Visual Histories. Adventures in Writing
Workshop by the Cinepoetics group with Ayse Polat and Erica Carter. 10./11.01.18
Freie Universität Berlin, January 10/11, 2018
With Ayşe Polat working on a new film and Erica Carter starting an autobiographical endeavor into film and history in the light of colonialism, the workshop was laid out as a highly creative encounter between the two Cinepoetics fellows. “Visual Histories. Adventures in Writing” addressed questions of historicity by considering the process of writing. Specifically, it asked how historical figures – persons, objects or events that may be either fictional or ‘authentically’ historical – come into being through the writing process. Particular emphasis was put on writing that proceeds on the basis of fragmentary evidence from moving images and the visual archive.
Also, the relation of distance and closeness in regard to (cultural) memory became an important factor in the discussion following the screening of Polat’s latest film The Others (2016). Following a bon mot by William Faulkner, “the past is never dead, it is not even past,” the film brings together the cultural heritage of Turkish, Kurdish, and Armenian people in the region of Van, Turkey. As the discussants found out, each protagonist’s story has an aesthetic rather than an informational content. Historical sights are often in a state of decay but it is in the telling of stories that history finds its resonance. Yet, it would go unnoticed if there wasn’t the intimacy of a cinematic perspective on these stories and people that directly connects to Ayşe Polat’s autobiographical background.
Channeling Frank Ankersmit’s book “Sublime Historical Experience,” which the group had read in the Cinepoetics Colloquium, the discussion focused on the surface of language that is revealed through historical experience. In Polat’s film, this experience is closely linked to phenomena of rhythm and tone as well as what remains unsaid. Other points that were brought up on the following day were questions of presence, performance, and narration of history.
Keeping these notions in mind, the second day started with an exercise in creative writing. Each participant had prepared a short piece of writing in which they engaged with an image, an artefact, a film fragment, or an archive document. These personal and diverse texts produced an account both faithful to the historicity of the original and making the object ‘live’ in present time. The following discussion of these poems, fragments, and short essays revolved around questions of form and subjectivity. They brought to light an existential dimension of history, as felt subjectivity and an autobiographical background often clash with scientific ‘objectivity’ in the realm of history.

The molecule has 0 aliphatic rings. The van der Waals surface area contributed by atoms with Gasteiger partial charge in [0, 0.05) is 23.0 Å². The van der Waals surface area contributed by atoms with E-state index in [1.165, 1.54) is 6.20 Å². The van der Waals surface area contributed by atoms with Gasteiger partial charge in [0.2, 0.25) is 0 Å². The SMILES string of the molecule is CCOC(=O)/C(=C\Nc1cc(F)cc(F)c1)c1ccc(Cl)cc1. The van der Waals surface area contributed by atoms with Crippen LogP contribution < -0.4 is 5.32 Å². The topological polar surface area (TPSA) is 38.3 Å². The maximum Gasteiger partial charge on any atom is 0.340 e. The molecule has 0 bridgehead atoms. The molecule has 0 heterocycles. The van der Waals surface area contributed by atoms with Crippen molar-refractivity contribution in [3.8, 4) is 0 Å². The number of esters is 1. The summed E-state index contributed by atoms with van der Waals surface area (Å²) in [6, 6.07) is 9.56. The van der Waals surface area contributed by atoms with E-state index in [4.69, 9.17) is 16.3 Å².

It is the textual form but also the forms of time, the ‘where’ and ‘when’ of narration, that illuminate accounts of historical experience. In addition, the question of the ‘who’ became important since there are a multitude of perspectives on the performance of historical accounts. This included a reflection on notions of body and affect clearly at work not only in the performance but also in the reception of historical experience. As comprehension of the ‘when’ and ‘where’ becomes cloudy in historical experience, a heightened focus on different affective dimensions is of great importance.
After lunch, the participants engaged in discussion of two texts - Annette Kuhn’s “Family Secrets: an Introduction” (2002) and Vivian Sobchack’s “A Leg to Stand On: Prosthetics, Metaphor, and Materiality” (2006). Both texts offered valuable insights into autobiographical accounts of historical experience. While Kuhn concentrates on the notion of memory work as the staging of memory that always relates to a certain ‘place’ (as opposed to a much more loosely defined ‘space’), Sobchack takes a different approach. For her, the violence of language as well as its materiality make apparent what defines historical experience. With this, Sobchack also draws attention to the role of the body: there has to be a body to experience memory, otherwise it would just be a bad metaphor for history.
In the closing session, Erica Carter presented a piece on Béla Balázs’ historical mode of writing in his book “Der sichtbare Mensch” (1924). His expressionist/modernist style as well as his accounts on the ‘gesturology’ of Asta Nielsen as a new way of expression led to a discussion on the importance of ‘ekphrasis.’ This Greek term describes a work of art as a rhetorical exercise, as an intermediary mode of writing between image and language. Erica Carter’s presentation aimed at a point where the act of writing history is able to engage in ekphrasis. This would strengthen the notion of historicity explored by the participants of the workshop, as it includes a sense of temporality (rhythm and movement), contingency, and intersubjectivity (which also alludes to affective dimensions of history).